Can churches celebrate communion while worshiping virtually?

This opinion has been updated since this was posted. See the latest advisory opinion on communion in this post.


Short answer. Yes. Below is the text from a document that advisory body has put together to help congregations navigate emergency and pandemic situations.

Advisory Opinion Church in an Emergency/Pandemic 

Events in early 2020 around Covid-19 (coronavirus) have prompted some congregations to voluntarily close for worship. As the governmental responses shift from hour-to-hour, it is possible that congregations and mid councils will find themselves within governmentally required containment zones within which the government requires that all businesses, schools, and places of worship close for a particular time. 

Questions about ongoing congregational mission and ministry arise. 

May a congregation or council take actions to prepare for decision- making as needed under emergency circumstances such as a natural disaster or a public health order forbidding social gathering? 

Yes.

May a congregation hold a congregational meeting electronically or virtually? 

Yes. A congregation may provide by rule for the meeting of a congregation by electronic or virtual means. The rule needs to be adopted as an amendment to the congregation’s bylaws prior to implementation. The congregation should make sure that all members who are available as a quorum are able to participate in the discussion and vote. A congregation may provide by rule for a quorum for the meeting. 

An example of such a rule is:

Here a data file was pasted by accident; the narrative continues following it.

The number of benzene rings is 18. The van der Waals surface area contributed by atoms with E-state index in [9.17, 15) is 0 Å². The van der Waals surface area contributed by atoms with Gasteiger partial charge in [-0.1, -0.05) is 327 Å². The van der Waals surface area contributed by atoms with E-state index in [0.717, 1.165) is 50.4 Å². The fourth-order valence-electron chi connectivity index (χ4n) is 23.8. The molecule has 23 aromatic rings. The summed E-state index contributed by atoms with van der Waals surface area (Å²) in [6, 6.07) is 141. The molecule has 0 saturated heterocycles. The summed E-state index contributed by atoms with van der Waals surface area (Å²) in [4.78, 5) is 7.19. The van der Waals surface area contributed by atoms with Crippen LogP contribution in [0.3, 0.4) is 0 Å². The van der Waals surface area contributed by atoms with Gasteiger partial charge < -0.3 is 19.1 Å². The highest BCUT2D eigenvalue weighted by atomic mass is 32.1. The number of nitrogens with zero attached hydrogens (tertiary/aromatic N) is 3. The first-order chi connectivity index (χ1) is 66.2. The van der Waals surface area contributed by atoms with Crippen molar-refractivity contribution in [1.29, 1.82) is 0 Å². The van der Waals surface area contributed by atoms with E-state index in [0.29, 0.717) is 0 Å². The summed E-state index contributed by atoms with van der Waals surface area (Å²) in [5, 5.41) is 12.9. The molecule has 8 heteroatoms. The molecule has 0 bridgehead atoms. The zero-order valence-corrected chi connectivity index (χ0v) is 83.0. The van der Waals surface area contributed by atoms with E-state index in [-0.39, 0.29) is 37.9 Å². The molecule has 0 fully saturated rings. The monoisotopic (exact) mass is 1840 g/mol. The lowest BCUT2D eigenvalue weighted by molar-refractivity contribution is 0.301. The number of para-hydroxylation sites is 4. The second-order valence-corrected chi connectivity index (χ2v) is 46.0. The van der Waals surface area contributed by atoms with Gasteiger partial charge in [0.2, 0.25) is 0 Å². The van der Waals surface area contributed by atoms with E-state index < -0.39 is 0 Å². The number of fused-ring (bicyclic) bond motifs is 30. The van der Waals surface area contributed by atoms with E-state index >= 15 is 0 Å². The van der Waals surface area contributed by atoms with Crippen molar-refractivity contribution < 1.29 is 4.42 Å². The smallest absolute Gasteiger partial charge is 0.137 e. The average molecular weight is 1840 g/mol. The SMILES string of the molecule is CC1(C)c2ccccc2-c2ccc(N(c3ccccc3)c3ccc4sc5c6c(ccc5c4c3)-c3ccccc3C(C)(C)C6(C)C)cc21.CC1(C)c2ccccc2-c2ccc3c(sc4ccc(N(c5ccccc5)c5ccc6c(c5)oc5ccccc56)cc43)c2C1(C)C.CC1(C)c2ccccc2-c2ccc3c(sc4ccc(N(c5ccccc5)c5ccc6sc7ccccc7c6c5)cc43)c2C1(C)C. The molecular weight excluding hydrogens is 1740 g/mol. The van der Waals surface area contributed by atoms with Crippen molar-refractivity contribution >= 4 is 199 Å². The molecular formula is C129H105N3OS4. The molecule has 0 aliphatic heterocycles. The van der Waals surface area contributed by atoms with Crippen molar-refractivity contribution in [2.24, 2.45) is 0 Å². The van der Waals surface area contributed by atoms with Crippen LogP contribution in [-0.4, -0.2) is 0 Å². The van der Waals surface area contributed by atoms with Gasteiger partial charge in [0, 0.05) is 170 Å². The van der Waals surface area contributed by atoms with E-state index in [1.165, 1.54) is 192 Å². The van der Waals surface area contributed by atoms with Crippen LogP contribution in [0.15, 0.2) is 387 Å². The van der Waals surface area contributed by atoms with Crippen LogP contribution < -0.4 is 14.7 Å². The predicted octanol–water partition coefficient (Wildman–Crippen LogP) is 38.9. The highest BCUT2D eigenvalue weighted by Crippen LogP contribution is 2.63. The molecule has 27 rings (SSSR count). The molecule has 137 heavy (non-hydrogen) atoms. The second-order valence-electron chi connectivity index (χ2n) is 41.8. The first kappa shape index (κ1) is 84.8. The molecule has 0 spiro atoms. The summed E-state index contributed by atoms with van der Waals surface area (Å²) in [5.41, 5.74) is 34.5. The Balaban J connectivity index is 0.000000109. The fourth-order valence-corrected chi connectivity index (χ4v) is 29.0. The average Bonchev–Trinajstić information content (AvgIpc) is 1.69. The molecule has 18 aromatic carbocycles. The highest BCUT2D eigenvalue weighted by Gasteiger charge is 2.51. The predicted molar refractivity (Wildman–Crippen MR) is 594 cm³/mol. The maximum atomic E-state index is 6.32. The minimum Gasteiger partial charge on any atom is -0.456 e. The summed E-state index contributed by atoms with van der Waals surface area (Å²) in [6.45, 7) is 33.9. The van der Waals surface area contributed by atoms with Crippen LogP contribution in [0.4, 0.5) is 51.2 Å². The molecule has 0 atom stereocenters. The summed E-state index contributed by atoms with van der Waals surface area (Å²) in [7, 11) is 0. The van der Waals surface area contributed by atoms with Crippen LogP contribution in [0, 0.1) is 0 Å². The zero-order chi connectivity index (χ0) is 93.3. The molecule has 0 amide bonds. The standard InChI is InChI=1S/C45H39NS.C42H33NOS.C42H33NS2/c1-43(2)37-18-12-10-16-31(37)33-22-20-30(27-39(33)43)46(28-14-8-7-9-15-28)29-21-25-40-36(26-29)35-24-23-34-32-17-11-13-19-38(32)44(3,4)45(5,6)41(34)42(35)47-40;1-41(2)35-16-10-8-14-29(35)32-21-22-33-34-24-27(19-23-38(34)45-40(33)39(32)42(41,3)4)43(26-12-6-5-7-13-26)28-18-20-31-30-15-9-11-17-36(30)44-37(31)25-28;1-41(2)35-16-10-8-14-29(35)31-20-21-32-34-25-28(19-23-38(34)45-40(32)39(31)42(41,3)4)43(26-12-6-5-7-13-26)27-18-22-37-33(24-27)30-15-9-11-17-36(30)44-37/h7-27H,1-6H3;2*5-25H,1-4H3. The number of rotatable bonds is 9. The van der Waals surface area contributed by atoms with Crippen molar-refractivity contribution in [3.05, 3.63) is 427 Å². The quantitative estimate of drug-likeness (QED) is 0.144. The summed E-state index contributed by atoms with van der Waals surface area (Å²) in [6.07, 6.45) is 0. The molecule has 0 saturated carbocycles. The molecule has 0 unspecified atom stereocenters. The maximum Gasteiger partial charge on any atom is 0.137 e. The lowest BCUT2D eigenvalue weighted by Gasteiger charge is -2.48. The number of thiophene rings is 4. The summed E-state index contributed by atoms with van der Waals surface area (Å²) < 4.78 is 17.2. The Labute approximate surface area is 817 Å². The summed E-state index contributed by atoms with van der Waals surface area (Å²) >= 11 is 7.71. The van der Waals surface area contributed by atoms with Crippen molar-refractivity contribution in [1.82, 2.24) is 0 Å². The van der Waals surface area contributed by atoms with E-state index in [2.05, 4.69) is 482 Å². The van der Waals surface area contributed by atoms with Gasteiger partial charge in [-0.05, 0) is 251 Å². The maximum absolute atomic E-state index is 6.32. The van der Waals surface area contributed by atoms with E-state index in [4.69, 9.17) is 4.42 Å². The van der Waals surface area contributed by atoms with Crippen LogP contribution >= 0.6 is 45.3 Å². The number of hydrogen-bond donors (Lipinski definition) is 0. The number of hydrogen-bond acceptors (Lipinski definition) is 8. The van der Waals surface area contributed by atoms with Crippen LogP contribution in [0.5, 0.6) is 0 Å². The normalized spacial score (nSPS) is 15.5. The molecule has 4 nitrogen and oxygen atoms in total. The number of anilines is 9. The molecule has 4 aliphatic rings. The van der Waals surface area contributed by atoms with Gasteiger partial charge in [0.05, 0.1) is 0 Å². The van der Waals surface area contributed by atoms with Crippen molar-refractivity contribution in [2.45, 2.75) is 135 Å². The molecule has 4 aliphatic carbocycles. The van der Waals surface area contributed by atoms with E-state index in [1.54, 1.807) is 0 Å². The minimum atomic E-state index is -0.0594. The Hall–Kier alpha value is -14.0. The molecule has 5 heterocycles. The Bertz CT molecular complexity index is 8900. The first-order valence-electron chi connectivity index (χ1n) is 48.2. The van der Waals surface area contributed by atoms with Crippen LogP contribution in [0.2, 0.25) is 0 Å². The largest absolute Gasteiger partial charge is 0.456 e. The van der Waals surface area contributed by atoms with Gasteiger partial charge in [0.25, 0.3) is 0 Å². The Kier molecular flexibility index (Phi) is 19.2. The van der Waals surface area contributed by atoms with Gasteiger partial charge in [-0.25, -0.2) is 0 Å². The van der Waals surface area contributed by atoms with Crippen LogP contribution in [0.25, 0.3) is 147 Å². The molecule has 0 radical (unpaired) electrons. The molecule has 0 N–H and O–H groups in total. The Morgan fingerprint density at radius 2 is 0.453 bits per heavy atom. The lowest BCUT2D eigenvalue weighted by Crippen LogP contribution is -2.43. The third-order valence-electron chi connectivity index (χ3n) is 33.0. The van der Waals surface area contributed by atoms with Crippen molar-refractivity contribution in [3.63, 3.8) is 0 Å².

The congregation may meet by electronic means if all members have reasonable notice of the electronic meeting and the ability to discuss and vote on business items. The quorum for such a meeting is [x] members. 

May a session hold a meeting electronically or virtually? 

Yes. A session may provide by rule for the meeting of the session by electronic or virtual means. The rule needs to be included in the congregation’s bylaws or the session’s manual of administrative operations. The session should make sure that all session members who are available as a quorum are able to participate in the discussion and vote. A session may provide by rule for a quorum for the meeting. 

An example of such a rule is: 

The session may meet by electronic means if all active elders have reasonable notice of the electronic meeting and the ability to discuss, deliberate, and discern the will of God and vote on business items. The quorum for such a meeting is [x] active elders or at least two active elders and one moderator, temporary or called. 

If it is not possible for a congregation or session to meet electronically or virtually, how can the congregation or session take actions? 

It is also constitutional for a congregation or council to provide by rule in its bylaws and/or manual of administrative operations for the appointment of an administrative commission as might be needed for the congregation or council to function under emergency circumstances such as a natural disaster or a public health order forbidding social gatherings (Authoritative Interpretation, Minutes, 2010, Part I, pp. 331–33, Item 05-13).